Immediate access to new debit cards is one of the new consumer-friendly developments to emerge, providing quick relief for many after the enormous theft of debit card numbers this month from retailer Target.
“Yes, it is a relatively new development, coming out in the past couple of years,” said Greg McBride, a senior analyst at Florida-based Bankrate, a consumer-finance publishing and research firm.
Real-time card replacement at a branch is much more convenient than the previous state of the art: the week to 10 days via telephone and postal mail, with new card and new PIN delivered via separate mailings at least a day apart.
Further motivating instant card replacement was the security breach at Minneapolis-based Target, operator of about 1,900 mass merchandise stores, including 14 in Nebraska. Target acknowledged last week that cybercriminals stole as many as 40 million debit and credit card numbers used in stores from Nov. 27 through Dec. 15.
McBride said card-issuing banks are offering services such as instant replacement and round-the-clock fraud monitoring out of self-interest: They want people to use their debit cards with confidence.
“They don't want any hesitation,” McBride said. “And the reality is, criminal fraud is not unique to the financial sector or the online sector. It is present in daily life.”
The Target debacle is the largest U.S. financial-data lapse since 2007, when TJX Cos., operator of T.J. Maxx, Marshalls and HomeGoods stores, said 90 million debit and credit accounts had been compromised.
It has been much easier for people wanting to replace their cards this time around.
At SAC Federal Credit Union, the largest credit union in Nebraska, customers can get a replacement debit card lickety-split at any of the 20 or so branches. SAC Federal has equipped all of them with the proper machinery, said Vice President of Operations Robin Larsen.
“We are bearing the cost of the new cards and the overtime associated with it — we have had lines out the door,” Larsen said. “Financial institutions also eat the cost of the fraud.”
In most cases, customers bear no responsibility to pay for fraudulent transactions. “If the customer has not authorized the transaction, in most cases they would assume zero liability,” said Christine Wendlandt, vice president at Lincoln-based Pinnacle Bank.
Wendlandt said her bank and most large ones have a constant behind-the-scenes robot ticking away 24/7 on fraud. At Pinnacle, the fraud detection software evaluates customer purchase histories and fraud patterns to identify “uncharacteristic activity.”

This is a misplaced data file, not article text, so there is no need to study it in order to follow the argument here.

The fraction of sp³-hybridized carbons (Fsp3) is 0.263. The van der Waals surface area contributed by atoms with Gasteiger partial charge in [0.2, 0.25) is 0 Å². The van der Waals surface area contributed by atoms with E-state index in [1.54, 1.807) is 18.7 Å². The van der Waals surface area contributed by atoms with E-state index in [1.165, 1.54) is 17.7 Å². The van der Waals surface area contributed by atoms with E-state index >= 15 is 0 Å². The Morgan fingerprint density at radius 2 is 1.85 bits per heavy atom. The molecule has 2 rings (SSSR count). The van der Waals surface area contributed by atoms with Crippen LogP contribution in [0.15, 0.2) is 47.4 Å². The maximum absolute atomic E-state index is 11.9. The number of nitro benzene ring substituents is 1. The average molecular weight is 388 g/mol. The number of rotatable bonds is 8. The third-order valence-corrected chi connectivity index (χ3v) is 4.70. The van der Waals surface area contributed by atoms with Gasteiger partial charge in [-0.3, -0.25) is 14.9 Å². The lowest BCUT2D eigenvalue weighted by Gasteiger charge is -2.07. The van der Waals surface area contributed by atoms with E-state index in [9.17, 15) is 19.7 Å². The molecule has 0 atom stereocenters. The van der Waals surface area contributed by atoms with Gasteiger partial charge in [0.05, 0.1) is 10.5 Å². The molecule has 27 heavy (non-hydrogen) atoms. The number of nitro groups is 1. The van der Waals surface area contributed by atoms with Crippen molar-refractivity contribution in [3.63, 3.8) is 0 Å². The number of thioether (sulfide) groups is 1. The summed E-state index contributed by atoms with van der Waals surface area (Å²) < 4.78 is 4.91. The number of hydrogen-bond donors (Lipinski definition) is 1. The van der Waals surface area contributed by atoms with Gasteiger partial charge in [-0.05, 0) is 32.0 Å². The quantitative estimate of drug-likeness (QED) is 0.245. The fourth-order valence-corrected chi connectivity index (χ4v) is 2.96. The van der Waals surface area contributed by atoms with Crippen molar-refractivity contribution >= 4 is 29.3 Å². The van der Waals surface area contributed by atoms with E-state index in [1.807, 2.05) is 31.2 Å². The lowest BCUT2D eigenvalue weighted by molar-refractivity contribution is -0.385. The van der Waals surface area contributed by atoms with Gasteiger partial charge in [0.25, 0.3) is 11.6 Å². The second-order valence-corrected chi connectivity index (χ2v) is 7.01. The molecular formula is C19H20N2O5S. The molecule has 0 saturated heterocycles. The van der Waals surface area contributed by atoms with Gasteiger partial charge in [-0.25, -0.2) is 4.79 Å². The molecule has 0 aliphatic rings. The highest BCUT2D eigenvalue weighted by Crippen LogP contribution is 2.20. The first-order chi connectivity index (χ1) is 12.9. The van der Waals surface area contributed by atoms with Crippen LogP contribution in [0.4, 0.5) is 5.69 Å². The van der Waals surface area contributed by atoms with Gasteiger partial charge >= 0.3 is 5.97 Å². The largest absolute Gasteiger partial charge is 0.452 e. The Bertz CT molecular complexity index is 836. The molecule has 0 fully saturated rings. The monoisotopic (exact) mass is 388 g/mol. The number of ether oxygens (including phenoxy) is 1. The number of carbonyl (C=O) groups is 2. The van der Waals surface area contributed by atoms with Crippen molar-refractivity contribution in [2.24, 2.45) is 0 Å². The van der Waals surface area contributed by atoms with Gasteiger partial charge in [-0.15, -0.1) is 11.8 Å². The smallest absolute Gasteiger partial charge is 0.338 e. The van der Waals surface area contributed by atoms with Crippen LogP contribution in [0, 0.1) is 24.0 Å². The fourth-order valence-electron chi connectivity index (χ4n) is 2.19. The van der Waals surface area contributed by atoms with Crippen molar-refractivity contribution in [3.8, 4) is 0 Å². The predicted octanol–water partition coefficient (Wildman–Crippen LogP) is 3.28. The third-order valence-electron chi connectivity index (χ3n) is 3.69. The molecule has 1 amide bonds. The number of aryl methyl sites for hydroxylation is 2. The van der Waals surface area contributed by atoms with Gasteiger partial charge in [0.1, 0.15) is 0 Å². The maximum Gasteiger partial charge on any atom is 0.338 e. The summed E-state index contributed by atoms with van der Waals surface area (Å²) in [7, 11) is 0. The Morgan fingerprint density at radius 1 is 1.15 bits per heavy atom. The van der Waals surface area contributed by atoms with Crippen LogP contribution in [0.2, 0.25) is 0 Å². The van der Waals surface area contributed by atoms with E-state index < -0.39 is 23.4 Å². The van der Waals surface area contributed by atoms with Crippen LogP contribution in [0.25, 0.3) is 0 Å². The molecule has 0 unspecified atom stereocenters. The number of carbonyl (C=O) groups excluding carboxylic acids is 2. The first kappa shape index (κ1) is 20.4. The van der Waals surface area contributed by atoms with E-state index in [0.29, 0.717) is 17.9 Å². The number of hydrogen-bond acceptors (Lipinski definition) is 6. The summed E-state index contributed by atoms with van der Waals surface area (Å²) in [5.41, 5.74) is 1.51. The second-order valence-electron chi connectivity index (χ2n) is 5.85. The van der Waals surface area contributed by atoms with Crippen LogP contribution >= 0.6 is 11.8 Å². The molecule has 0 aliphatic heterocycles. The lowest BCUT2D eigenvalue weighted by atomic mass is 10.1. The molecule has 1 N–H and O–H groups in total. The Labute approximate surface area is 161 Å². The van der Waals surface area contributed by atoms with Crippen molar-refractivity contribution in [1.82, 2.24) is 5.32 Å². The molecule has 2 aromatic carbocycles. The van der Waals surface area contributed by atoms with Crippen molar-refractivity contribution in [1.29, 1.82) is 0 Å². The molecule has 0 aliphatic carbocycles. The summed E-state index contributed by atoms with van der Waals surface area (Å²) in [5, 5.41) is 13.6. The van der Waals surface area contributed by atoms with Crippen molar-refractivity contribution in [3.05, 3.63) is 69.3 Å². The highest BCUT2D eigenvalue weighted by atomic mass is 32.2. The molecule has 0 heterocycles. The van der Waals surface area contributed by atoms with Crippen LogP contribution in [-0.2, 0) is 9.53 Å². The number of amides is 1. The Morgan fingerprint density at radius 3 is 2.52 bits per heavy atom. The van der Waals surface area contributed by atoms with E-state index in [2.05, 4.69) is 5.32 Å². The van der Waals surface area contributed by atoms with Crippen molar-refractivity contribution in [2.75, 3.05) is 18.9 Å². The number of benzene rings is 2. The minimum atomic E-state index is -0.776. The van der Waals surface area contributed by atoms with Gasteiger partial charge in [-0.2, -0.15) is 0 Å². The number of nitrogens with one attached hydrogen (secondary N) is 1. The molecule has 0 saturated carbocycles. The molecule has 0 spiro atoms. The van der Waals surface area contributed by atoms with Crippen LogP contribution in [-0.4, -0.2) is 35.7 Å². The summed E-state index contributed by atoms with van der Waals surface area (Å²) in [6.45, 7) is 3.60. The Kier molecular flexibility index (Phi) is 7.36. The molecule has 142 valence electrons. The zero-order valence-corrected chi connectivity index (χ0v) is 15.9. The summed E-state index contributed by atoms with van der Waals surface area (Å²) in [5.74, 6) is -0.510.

That can be triggered by purchases that are outside of the geographical area of those made routinely, or for higher-than-normal amounts, or for goods or services that don't fit the card owner's history, Wendlandt said.
“If fraud is suspected, customers are notified,” Wendlandt said. “If they are going to travel or conduct an unusual transaction, it is suggested they contact us ahead of time.”
At Pinnacle, there are no additional fraud-monitoring services behind the curtains; some banks are offering such protections for an additional fee or for customers with high balances.
“I know that some banks do, but it's something we have chosen not to charge our customers for,” Wendlandt said.
As for monitoring services that charge a fee for fraud and credit-score alerting, opinion is divided. The services can cost as much as $180 a year. Some experts say it is only worth it if a consumer has reason to believe identity information such as a Social Security number or driver's license number is already circulating on the Internet. Others say a service that surveys all three major credit-scoring companies is the best way to be alerted of an identity thief opening unauthorized credit accounts.
Target plans to offer free credit monitoring to all affected customers, the company said. Target also offers the option of automatic alerts whenever a customer's Target REDcard is used.
News about the security breach is still developing. Friday, Target said customer PINs associated with the purloined card numbers were also stolen as part of the heist; they were removed in their encrypted state, Target said, and the key to unlock them remains secure in the separate computer servers of the retailer's payment processor.
Target officials also have told customers that the retailer has shared the information on affected credit and debit card information with the processors, which in turn have shared with issuing banks. Still, officials asked consumers to closely monitor their statements for suspicious activity.
Card-issuing banks are following developments closely.
“Any debit card and credit card accounts that were identified as potentially compromised following the recent Target breach are being closely monitored by First National Bank for any suspicious activity,” said Kevin Langin, spokesman for First National Bank of Omaha, the largest bank based in Nebraska.
First National of Omaha offers instant replacement debit cards at six branches. They are 12th and Howard Streets, 132nd Street and West Center Road and 84th and Frederick Streets in Omaha; 72nd Street and Highway 370 in Papillion; Interstate 29 and Highway 92 in Council Bluffs; and 84th and Holdrege Streets in Lincoln.
Consumer finance analyst McBride, of Bankrate, said fiascoes such as Target's motivate predictable amounts of hue-and-cry. He said frustration and anger are understandable, to a limit.
“In most cases, the consumer pays nothing in these types of crimes,” he said. “It's not the same with cash or valuables. If you lose cash, no one is on the hook but you.”